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The Wall Street Journal, Bloomberg and Others Weigh In on Apple's Financial Results for Q2 2015



Mainstream media is loudly applauding Apple's Q2 financial results that were announced yesterday afternoon. While we covered the main points that were made by Apple's CEO Tim Cook during their financial conference call yesterday, today's report briefly touches on a few key points that were made by the Wall Street Journal, Bloomberg, USA TODAY and others that could provide you with a little more color on Apple's latest quarterly results.


The Wall Street Journal


A few of the points made by The Wall Street Journal late yesterday include the following:


"Apple Inc. is pulling off a feat rarely seen in any industry, much less the cutthroat world of consumer electronics: gaining market share while also commanding higher prices.


Led by the larger-display iPhones it introduced last fall, Apple on Monday said it sold 61.2 million iPhones in the three months ended March 28, up 40% from the year-earlier period. Many of those sales came in emerging markets, including a 72% gain in the number of phones sold in China.


The average selling price of an iPhone during the latest quarter was $659, up more than $60 compared with a year earlier.


Until recently, skeptical analysts had described China as a challenging market for Apple. They said cost-conscious consumers were increasingly turning to local brands like Xiaomi that offer high-end features at much lower prices than the iPhone.


Yet Apple's revenue growth is coming in large part from China. The greater China market—defined by Apple as China plus Hong Kong and Taiwan—passed Europe to become the company's second-biggest region. Revenue grew 71% during the quarter, a peak shopping period for the country because of the Lunar New Year.


Apple's CEO Tim Cook noted that "There are more people moving to the middle class in China than I've ever seen before or could ever imagine. The size of the market and the love of the smartphone, in particular the iPhone, is incredible." For more on the Wall Street Journal's report titled "Apple Earnings Surge 33% on iPhone Sales," click here.


In another report published by the Wall Street Journal today, they noted that "Orange SA revenue and profitability slid again in the first quarter, but at a slower rate than last year, buoyed in part by strong sales of Apple Inc.'s new iPhone as the company begins a wave of investment to restore growth after years of decline.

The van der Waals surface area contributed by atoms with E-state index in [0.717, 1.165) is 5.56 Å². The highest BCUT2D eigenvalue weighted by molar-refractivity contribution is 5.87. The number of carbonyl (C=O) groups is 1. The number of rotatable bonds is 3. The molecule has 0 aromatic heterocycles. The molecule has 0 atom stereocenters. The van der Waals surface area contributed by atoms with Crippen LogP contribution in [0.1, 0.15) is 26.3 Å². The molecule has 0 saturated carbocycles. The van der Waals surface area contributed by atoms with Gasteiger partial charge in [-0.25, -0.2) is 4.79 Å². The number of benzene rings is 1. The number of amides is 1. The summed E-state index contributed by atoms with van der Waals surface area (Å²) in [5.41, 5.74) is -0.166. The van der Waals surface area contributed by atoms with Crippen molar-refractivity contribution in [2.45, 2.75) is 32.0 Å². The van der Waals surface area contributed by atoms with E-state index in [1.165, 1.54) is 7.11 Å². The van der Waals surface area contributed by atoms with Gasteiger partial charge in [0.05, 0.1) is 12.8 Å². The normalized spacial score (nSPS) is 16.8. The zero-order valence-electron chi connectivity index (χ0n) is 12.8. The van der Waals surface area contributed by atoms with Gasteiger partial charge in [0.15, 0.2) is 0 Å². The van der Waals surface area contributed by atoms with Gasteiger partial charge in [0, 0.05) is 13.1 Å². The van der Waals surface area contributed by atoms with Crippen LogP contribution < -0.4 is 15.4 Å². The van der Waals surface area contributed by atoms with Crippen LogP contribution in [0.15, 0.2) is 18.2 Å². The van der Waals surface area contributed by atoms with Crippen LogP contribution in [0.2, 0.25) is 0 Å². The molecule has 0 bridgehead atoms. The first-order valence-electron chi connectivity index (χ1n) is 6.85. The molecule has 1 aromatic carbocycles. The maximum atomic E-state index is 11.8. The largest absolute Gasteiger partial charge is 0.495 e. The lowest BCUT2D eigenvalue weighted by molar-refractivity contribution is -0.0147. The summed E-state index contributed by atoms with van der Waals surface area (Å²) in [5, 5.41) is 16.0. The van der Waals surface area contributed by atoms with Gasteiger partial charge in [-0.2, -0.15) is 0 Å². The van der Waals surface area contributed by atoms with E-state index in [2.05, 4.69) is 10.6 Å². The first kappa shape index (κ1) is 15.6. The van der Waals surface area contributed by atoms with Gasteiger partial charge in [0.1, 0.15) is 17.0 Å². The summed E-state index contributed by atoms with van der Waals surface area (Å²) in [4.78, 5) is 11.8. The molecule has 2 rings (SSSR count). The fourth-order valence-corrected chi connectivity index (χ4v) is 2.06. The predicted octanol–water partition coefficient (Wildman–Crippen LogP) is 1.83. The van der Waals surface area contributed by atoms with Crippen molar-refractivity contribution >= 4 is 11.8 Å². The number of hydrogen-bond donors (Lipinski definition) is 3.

A few of the points made by Bloomberg late yesterday include the following:


Apple Inc.'s iPhone is reeling in buyers in China, sending quarterly profit up by 33 percent and fueling a surge in growth that led the company to boost its capital-return program by $70 billion.


Booming demand for the iPhone 6 and 6 Plus is putting Apple on pace for its highest annual profit since 2012 -- a record -- and the company forecast sales in the current period that may exceed analysts' estimates. That signals enduring demand for the larger-screened smartphones and optimism for the new Apple Watch, the company's first new gadget under Chief Executive Officer Tim Cook.




Apple's Chief Financial Officer Luca Maestri said yesterday in an interview that "The progress we've made in China has been remarkable and we continue to make incredible investments in China. The growth rate in China is significantly higher than most parts of the world."


Tim Cook added that "IPhone sales in China probably won't exceed those in the U.S. every quarter, because of seasonality, but over the long arc of time, you could certainly draw that conclusion." For more on the Bloomberg report, click here.


Noteworthy is the fact that the Bloomberg report also carries an interesting video this morning talking about "The Apple Ecosystem" that some may enjoy.




Late yesterday, USA TODAY took a different angle than most. Their focus was led by the question, "Have technology investors gotten caught up in too much Apple hype? It's a fair question, given the company's current market value of $772 billion is roughly equal to that of Microsoft and Google combined.


Yet given the latest quarterly results for all three companies, a fair answer is "no."


Apple's fiscal second-quarter results, released late Monday, showed that the hardware maker is trouncing the other two tech giants in all of the most important measures of financial performance. For more on their report, click here.


For even more color on Apple's financials, you could also check out the New York Times report titled "Apple’s Earnings Surge, as iPhone Sales Jump and China Business Rises" here, and the Forbes report titled "Deep Dive Into Apple's Better Than Expected Capital Return Program" here.


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